UMN student group teaches improv to scientists

Speaking Science Improv was formed this fall after receiving a grant from the University's Institute on the Environment.

<p>Illustrated by Jane Borstad</p>

Illustrated by Jane Borstad

Sunny Lim

Science students at the University of Minnesota are exploring how to better communicate their research through acting.

Speaking Science Improv was formed this fall when actors saw a need for scientists to better communicate their research to the public. The club is funded through a $3,000 grant through the University’s Institute on the Environment.

Similar improv classes created around five years ago inspired University graduate student Samuel Reed, who is studying forest ecology and climatology, to form the bi-weekly club this fall. He said Speaking Science Improv addresses communication hurdles some science students face when sharing research.

“There’s so many different things that professional actors, who are involved in the theater realm, learn that would practically take a lifetime for scientists to learn all of that, but there’s elements that we can teach people,” Reed said. “It’s way better than maybe practicing once a week for 50 minutes — we have a year-long program now. We can really focus on training individuals.”

During the group meetings, founders of the original improv classes Luverne Seifert and Dario Tangelson lead the members through a number of exercises. Through these activities, the students are trained to control breathing and thoughts while they are presenting on stage.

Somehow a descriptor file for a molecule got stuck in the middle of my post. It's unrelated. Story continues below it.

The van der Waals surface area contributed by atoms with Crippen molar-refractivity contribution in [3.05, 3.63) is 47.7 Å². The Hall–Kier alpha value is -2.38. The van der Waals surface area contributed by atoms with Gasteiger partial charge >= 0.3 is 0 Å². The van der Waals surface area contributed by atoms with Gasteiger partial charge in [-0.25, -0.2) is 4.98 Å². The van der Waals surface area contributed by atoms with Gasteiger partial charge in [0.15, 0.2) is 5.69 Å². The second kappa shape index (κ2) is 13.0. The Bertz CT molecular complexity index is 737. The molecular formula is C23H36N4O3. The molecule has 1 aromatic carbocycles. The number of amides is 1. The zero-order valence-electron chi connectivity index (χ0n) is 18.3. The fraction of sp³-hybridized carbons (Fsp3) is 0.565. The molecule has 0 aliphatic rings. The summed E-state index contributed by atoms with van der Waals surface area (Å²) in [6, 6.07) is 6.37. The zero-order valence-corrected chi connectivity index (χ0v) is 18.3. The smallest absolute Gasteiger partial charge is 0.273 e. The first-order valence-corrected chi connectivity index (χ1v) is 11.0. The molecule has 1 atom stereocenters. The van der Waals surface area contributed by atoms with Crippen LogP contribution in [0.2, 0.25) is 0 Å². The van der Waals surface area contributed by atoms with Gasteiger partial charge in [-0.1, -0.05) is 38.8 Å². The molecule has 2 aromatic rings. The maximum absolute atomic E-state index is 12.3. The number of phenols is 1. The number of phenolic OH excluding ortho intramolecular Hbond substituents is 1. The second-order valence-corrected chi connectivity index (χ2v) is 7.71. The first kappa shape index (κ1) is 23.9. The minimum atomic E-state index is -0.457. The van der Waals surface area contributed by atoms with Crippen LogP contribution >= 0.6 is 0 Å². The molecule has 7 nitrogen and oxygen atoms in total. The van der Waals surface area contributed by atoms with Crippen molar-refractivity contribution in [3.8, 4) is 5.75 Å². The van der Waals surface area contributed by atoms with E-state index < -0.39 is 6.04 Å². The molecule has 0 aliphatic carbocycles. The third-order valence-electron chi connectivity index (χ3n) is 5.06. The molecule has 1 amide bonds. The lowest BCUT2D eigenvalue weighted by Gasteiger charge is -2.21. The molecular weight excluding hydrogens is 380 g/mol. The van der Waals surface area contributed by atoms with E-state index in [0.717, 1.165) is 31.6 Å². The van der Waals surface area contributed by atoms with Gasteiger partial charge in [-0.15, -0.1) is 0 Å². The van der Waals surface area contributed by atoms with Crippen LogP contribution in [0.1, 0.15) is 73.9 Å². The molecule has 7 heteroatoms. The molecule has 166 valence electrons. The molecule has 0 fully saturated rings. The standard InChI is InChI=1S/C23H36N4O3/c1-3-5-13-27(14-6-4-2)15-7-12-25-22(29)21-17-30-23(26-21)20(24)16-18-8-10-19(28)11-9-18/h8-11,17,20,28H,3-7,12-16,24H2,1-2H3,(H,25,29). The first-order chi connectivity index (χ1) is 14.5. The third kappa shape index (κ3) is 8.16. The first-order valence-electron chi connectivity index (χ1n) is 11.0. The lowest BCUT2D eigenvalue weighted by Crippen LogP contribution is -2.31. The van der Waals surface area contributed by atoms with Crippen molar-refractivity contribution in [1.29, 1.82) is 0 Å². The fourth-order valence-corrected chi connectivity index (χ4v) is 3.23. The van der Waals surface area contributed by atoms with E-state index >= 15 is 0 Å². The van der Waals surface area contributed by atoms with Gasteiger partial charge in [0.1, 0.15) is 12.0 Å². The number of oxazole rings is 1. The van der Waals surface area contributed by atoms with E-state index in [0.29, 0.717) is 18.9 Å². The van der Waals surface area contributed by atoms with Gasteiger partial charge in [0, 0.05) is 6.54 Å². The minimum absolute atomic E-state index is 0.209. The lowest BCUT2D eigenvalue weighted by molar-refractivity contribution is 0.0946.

While the goal of the club is to practice effective research communication, the students take additional steps to incorporate acting into their skill set.

“We do one technique in which scientists will come up and they’ll talk about their research, but then we ask them to embody their research and they start actually performing in a way as an actor about that research,” said Seifert.

In addition to members learning to improve research communication, Reed hopes he’s created a community for the members. 

“Rather than just meeting for one brief period of time, we’re able to get a little more intimate, we’re able to get to know people who are in the room and we’re actually able to practice over and over and over again,” Reed said. “This provides the next step.” 

Tangelson said he wants to help remove the stress and pressure from students delivering their research — to the point where it is not burdensome for the speaker. 

“Ultimately, I want to use tools of theater in terms of ensemble work or experimental theater work to offer the scientists a more intuitive way to approach their work in terms of structuring the narrative of the research,” he said. 

Even though the group is just beginning its bi-weekly meetings, Reed said he already notices change in the scientists’ views on public speaking.

“The most enjoyable part is seeing how nervous everyone is in the beginning and just watching them come together as this beautiful unit where they’re just happy to work with each other,” Reed said. “They’re having fun — even though they’re doing the things they thought they strongly disliked.”